The Pros and Cons of Working For Yourself - Erin's Inside Job

The Pros and Cons of Working For Yourself

Self-employment is the goal of many people, so make sure you take the time to understand both the pros and cons of working for yourself before taking the leap!

I’m roughly two weeks away from working entirely for myself.

My only remaining job where I work for an employer is relatively hands-off as the company is based on the west coast, so I’ve been effectively working for myself for a couple months now.

I don’t know that I ever pictured my life where it is today; in fact, I imagined at this point in my life I would be practicing pharmacy for virtually the rest of my life. To think that I was a person capable of owning a business would have been laughable to me. I was an overachiever in school but effectively an underachiever in life as I didn’t strive for much more than a job I found interesting, paid enough to live, and I wouldn’t have to change.

I will say that I’m extremely happy with where things have ended up, despite the rocky road to get here. There’s the saying that the grass is always greener on the other side, however, and some days I find myself frustrated or stressed and think about what it would be like to have a regular, steady job like the one I envisioned myself in.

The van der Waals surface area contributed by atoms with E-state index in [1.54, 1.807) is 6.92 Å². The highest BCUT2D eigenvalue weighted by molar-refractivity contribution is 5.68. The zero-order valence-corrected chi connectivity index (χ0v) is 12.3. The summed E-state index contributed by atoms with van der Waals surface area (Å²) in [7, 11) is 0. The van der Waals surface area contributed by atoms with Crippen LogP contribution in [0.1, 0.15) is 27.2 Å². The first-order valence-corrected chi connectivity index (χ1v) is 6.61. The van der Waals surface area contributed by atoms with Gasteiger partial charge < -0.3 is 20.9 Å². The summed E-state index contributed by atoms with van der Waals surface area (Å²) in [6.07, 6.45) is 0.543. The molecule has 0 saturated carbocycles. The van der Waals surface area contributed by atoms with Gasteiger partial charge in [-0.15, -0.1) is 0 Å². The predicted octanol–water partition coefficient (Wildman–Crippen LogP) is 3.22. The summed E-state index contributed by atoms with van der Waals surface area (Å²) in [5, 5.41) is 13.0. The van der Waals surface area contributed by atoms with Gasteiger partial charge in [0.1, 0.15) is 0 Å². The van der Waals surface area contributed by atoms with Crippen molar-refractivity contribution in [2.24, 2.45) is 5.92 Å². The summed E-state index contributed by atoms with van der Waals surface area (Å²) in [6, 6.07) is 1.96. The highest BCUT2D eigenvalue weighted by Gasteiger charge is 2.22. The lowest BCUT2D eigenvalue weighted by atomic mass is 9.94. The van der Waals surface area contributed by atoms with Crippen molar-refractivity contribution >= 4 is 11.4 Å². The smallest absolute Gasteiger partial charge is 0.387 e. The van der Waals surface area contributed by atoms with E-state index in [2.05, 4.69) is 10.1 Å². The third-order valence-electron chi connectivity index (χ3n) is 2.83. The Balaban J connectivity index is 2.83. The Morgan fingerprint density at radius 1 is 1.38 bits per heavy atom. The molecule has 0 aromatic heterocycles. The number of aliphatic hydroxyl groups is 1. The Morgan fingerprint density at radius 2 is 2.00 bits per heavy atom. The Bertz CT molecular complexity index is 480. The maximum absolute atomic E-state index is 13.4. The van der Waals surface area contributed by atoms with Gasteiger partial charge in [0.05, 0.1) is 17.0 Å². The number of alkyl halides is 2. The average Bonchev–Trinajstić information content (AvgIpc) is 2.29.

Hence this post.

It’s as much for me as it is you, and I hope that in listing out some of these things, both you and I can get a better perspective.

As with anything in life, I find it easier to think of cons before I can think of pros in a situation. Even when I sit for longer and rack my brain, my con list is still usually longer than my pro. In this case, however, I think the fewer number of pros weigh heavier than the longer number of cons. I value flexibility and creative freedom far more than dealing with the cons that are on this list.



I make my schedule. It’s amazing. I schedule clients when it’s convenient for both of us and I make sure that it doesn’t interfere with the time I need to commit to this blog and other freelance projects. I make it sound like I’ve always done that, but it’s taken a ton of looong days and trial and error to figure out when those times are so that I can keep my sanity.